It was a creeping process. It started approximately when I left Dresden for the first time to do my internship in the south of Germany. During my subsequent semester abroad in Loughborough (UK), I began to realize that this process is not only taking place in Germany, but also on a global scale.
By “process” I mean in this context the ever stronger association of Dresden with Pegida and of Saxony with right-wing extremism.
When I returned from my semester abroad, intimidated by the media coverage, I was unsure exactly what to expect. In fact, however, I quickly realized that not much had changed in my self-created “bubble” of university and various volunteer activities. The only changes worth mentioning in my immediate everyday life were the numerous calls for “counter-demonstrations”. Otherwise “Business as usual” was the rule.
During my MBA in Paris and Frankfurt, however, I was able to gain for the first time very emphatic experiences regarding the external perception of Saxony / Dresden. Because with the majority of my new acquaintances I could count on being confronted with questions about Pegida and right-wing extremism immediately after my self-imagination. In some conversations I almost had the impression that I had to justify myself for my place of study and thus also for my choice of university – especially since I was not originally born in Saxony. This development reached its climax when I recommended a fellow student from Paris, who is a Muslim and has a slightly Mediterranean skin tone, to visit Dresden during his holiday in Germany. Since it did not take long before other fellow students pointed out to me that this could be too dangerous for him. Until then, I was not aware that a stay in Dresden could apparently be classified as life-threatening.
Since I could not and still cannot estimate how these very drastic views about my new homeland could come about in detail, I therefore visited a Fishbowl discussion on the topic “Dresden and Saxony in the media” this Monday. All in all I had the impression that even the representatives of Deutschlandfunk and ZEIT did not have a really clear explanation for this phenomenon. Therefore, I would like to go here only into one insight gained by me during the discussion: Apparently errors were committed on all sides – both with the politics, and the media and the consumers/us all. For the latter, it was never as easy as it is today to help shape the external image of Saxony and Dresden with their own means. All you need is an internet connection.
Therefore I would like to point out in the next months in different posts, what makes Dresden so worth living, why the Technische Universität Dresden is an outstanding Alma Mater and that Dresden has to offer more than Pegida and right-wing extremism.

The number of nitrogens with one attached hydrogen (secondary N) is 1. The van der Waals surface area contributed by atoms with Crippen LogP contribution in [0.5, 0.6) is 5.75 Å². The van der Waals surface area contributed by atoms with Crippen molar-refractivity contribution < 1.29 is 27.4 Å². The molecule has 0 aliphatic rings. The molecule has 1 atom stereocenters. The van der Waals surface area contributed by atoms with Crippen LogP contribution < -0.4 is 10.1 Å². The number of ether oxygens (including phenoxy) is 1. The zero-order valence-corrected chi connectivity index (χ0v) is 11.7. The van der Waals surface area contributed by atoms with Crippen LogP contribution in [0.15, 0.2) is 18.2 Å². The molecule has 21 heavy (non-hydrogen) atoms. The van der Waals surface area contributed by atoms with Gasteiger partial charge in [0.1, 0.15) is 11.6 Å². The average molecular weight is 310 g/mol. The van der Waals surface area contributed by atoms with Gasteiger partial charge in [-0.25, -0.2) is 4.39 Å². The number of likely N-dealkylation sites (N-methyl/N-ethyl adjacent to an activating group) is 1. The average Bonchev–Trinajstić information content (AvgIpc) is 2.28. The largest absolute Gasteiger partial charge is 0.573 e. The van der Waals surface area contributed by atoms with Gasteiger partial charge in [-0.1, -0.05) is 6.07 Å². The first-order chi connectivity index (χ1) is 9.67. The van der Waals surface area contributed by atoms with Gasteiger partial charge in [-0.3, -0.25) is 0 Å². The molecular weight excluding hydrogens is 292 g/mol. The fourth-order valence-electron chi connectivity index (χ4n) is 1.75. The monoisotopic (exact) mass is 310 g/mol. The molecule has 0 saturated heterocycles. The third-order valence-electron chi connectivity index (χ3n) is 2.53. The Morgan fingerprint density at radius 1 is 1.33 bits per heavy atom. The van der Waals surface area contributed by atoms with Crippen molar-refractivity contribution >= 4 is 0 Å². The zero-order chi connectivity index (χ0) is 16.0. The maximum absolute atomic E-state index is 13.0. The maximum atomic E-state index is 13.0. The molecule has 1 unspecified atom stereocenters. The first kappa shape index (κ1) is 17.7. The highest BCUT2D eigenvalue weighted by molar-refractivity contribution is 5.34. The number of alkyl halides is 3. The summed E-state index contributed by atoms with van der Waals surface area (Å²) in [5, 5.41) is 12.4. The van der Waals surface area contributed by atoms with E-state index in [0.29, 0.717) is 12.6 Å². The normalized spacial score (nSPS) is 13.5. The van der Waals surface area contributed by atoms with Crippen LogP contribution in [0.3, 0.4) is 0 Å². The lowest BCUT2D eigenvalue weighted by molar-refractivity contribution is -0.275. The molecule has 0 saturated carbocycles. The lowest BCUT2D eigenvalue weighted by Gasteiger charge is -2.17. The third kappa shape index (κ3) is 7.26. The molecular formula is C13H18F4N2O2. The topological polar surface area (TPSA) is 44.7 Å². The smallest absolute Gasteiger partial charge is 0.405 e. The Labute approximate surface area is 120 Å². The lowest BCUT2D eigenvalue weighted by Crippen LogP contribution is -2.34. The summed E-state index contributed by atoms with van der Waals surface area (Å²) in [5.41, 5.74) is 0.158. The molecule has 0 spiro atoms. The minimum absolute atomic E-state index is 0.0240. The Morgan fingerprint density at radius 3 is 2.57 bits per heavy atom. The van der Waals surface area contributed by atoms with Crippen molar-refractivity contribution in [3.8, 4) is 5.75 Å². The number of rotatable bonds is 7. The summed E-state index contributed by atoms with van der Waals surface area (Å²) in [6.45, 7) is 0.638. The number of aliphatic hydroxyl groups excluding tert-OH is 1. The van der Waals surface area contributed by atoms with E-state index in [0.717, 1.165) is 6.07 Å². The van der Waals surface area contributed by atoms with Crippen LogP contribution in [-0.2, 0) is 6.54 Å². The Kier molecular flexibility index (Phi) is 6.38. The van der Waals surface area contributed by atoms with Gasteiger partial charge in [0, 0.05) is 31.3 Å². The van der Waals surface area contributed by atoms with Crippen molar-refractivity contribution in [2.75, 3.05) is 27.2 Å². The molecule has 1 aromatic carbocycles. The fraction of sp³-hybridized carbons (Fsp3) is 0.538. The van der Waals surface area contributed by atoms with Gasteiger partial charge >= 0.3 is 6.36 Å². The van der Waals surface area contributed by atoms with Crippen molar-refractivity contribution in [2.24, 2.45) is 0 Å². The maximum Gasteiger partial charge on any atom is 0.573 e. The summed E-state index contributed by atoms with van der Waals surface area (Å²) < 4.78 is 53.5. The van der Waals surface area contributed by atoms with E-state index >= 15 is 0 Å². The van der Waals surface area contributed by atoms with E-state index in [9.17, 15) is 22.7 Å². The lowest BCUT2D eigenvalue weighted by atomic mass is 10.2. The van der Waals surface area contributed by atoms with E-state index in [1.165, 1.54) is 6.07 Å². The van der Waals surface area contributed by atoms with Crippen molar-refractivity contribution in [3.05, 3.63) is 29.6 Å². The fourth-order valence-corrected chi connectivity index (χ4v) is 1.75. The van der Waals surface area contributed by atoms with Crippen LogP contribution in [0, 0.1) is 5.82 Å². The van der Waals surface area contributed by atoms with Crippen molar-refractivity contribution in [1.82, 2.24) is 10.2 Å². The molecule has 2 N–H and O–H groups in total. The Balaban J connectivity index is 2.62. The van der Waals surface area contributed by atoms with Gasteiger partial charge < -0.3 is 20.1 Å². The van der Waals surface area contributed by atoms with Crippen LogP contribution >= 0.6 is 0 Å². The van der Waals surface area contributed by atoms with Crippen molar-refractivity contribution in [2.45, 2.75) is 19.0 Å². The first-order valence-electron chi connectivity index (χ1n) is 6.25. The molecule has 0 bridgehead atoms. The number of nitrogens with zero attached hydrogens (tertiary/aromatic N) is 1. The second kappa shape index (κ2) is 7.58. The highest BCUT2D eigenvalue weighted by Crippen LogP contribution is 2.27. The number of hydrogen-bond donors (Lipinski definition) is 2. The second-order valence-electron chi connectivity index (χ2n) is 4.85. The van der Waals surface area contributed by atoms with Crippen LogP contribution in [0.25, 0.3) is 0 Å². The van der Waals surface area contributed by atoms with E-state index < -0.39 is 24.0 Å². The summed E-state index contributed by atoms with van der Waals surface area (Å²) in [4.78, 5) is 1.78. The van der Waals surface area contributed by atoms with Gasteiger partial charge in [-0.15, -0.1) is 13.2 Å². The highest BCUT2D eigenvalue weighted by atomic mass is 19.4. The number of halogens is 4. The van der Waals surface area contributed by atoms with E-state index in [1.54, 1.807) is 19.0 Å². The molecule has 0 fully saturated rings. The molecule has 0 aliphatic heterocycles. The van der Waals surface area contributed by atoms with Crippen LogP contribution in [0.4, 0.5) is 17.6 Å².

As part of my work at the Chair of Automotive Engineering at TU Dresden, I am involved in several projects dealing with the assessment of highly automated driving functions. One of these is SePIA (scenario-based platform for the inspection of automated driving functions), which is funded by the European Union and in which a large number of Saxon project partners are on board.
The background of SePIA is, that vehicles with automated driving functions have to reach at least the driving abilities of an attentive human driver – and this over their entire lifetime. The main objective of SePIA is therefore to create a scenario platform with real driving scenarios derived from accident databases, accident reconstructions and Naturalistic Driving Studies (NDS). With the help of the platform, highly automated driving functions can then be assessed with regard to their functionality both during development and, for example, during a later general inspection. A special feature here is, that the scenarios presented should also be assessed with regard to their (objective) criticality and their representativeness for other regions / countries.
My field of application now lies primarily in the representativeness check. Together with the traffic accident research at the TU Dresden we want to develop a methodology with which we can determine the validity of the platform / the scenario catalogue for other areas and countries – a not trivial undertaking, since in the platform samples / data from most different surveys are brought together.
Before my first day at the Chair of Automotive Engineering (LKT), I often thought about what my future activities would look like, what I could expect and how much I would like to work at the LKT.
After two weeks I can now say:
My fantasies and reality don’t match – and that’s a good thing!
Even though my ideas were already extremely positive, I am all the more pleased to have been received so warmly and to be given the opportunity from day one to immerse myself in completely new and exciting areas!
Since the beginning of October, I have been working on finally getting to know object-oriented programming (C++) and to penetrate the infinite depths of GitHub.
What I could never have imagined during my studies – to program myself one day – has now become reality.
Even though I still have a lot of respect for the new tasks and challenges as well as fight with one or the other line of code much longer than planned, I am looking forward to the next weeks.
So that fantasy and reality may never catch up 🙂
Over the past few days, I’ve been thinking a lot about which topic I want to dedicate my blog to, and I haven’t come to any conclusions. Because there are simply too many areas I would like to tell you about here: Be it interesting newspaper articles or books, insights in everyday life or professional challenges – I would like to record them all here in this blog.
Since I’m still very inexperienced at blogging, I’ll need a little time to find my own style in the beginning. But I’m quite confident, because what they say: Practice makes perfect!